e-book Social Figures: George Eliot, Social History, and Literary Representation

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Can I view this online? However, the reader later learns that this vision is approximately correct. Why does Eliot give some apparent credence to the fanatical vision of Fra Luca? In part because Romola is also a product of the times in which she lives. She has not been brought up as a Christian but she has been born into a Catholic world. Gwendolen Harleth in Daniel Deronda is also driven by superstition.

When we first see Gwendolen— in media res as Daniel watches her—she is gambling. Daniel Deronda may not walk off with Gwendolen at the end, choosing the Jewish singer Mira Lapidoth as his partner, but the Christian and Jewish narratives are already entwined in the romance of Catherine Arrowpoint and the musician Herr Klesmer. Deronda, the educated Anglican who discovers his Jewish origins, acts for the reader as a reassuring frame for representing both the excessive fears of Gwendolen and the fervent hopes of Mordecai.

She undergoes her personal Copernican revolution when Deronda announces his departure for the Middle East at the end of the novel. Eliot counterbalances this form of framing with the more dynamic and interactive relation between Daniel and Mordecai. But Moredcai is different. The timescale of his influence on Deronda is not one of brief catharsis or dramatic conversion that will be undermined through later ethical failings. Isolated and dying, he wants to pass on a legacy and a life-long vocation to Deronda This leads Deronda to reflect on issues of superstition and enthusiasm.

In contrast to Romola, Deronda decides for himself what he can gain from his relation with Mordecai. I call a man fanatical when his enthusiasm is narrow and hoodwinked, so that he has no sense of proportions, and becomes unjust and unsympathetic to men who are out of his own track.

Social Figures

Mordecai is an enthusiast: I should like to keep that word for the highest order of minds—those who care supremely for grand and general benefits to mankind. Camden Farebrother. Edward Casaubon gives us one of many portraits of a clergyman in the early s before the Whig government has begun its reforms of the Church of England.

Eliot contrasts the Barton to the Rev. Chapter 18 of Middlemarch offers the most sustained reflection on an Anglican clergyman since the Rev. Adolphus Irwine in Adam Bede. Like Farebrother, Irwine is distinguished by his love for his family and sacrifice on their behalf. Camden Farebrother from his clerical duties and replace him with the Rev. Walter Tyke We mostly see Farebrother through the eyes of Lydgate, who notes that he does not drink punch, but does play whist Lydgate goes to visit Farebrother and discovers that he is not only a minister of the church but also an amateur naturalist who supports his mother, aunt and sister on his small income They eventually come to discuss the imminent vote.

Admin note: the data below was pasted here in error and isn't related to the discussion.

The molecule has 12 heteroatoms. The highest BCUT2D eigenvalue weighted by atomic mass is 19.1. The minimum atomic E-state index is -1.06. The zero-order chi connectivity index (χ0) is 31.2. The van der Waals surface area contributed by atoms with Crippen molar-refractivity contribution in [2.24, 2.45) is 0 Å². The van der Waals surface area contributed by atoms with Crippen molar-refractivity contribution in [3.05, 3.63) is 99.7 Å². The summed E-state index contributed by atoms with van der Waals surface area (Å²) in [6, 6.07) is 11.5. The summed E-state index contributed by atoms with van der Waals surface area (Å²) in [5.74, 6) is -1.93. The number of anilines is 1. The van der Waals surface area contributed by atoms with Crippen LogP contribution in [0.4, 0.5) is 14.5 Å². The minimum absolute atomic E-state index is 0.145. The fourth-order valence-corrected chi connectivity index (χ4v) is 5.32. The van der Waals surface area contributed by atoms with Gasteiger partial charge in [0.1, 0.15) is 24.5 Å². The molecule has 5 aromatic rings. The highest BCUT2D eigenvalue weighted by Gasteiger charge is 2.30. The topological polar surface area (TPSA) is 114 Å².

i. religion, philosophy and literature

In Chapter 18, the eventual voting over the appointment of the chaplaincy for the hospital ends in a tie and Lydgate casts the deciding vote for Tyke Bulstrode has brought for support the only clergyman present at the vote, the Rev. What is remarkable about this chapter is that it depicts a reforming and ostensibly secular body assessing difficult issues of spiritual integrity and remuneration for pastoral duties.

The hospital board in effect makes a clerical decision. This was itself a very contentious aspect of the s, as various committees and commissions were appointed by Parliament to reform the Church of England. The Reverend Farebrother is the only disinterested man in a swirling sea of interests. Pragmatism and a wider perspective of ethics wins the day over religious enthusiasm and Farebrother gains the living at Lowick.

The good fortunes of the Rev. Camden Farebrother leave us with the viable possibilities of a tempered Anglicanism in an age of reform. Oxford University Press is a department of the University of Oxford. It furthers the University's objective of excellence in research, scholarship, and education by publishing worldwide.

Sign In or Create an Account. Sign In. Advanced Search. Article Navigation. Close mobile search navigation Article Navigation. Volume Article Contents. Oxford Academic. Google Scholar. Cite Citation. Permissions Icon Permissions. Haight ed. Henceforth cited as Letters IV. See also William L.

Victorian Novel and the Late Victorian Period

Henceforth cited as Letters III. See also Valerie A. See also E.

Social Figures by Daniel Cottom (ebook)

Cross ed. Henceforth cited as Letters I. Henceforth cited as Letters II. See also K. Hodgson, trans. George Eliot, intro. Karl Barth, fore. See T. Byatt London: Penguin, , p. See also Richard P. Abraham ed.

All further references to this work will be cited parenthetically in the text, with the chapter number followed by the page number. See Cunningham, Everywhere Spoken Against , pp. See Barry V.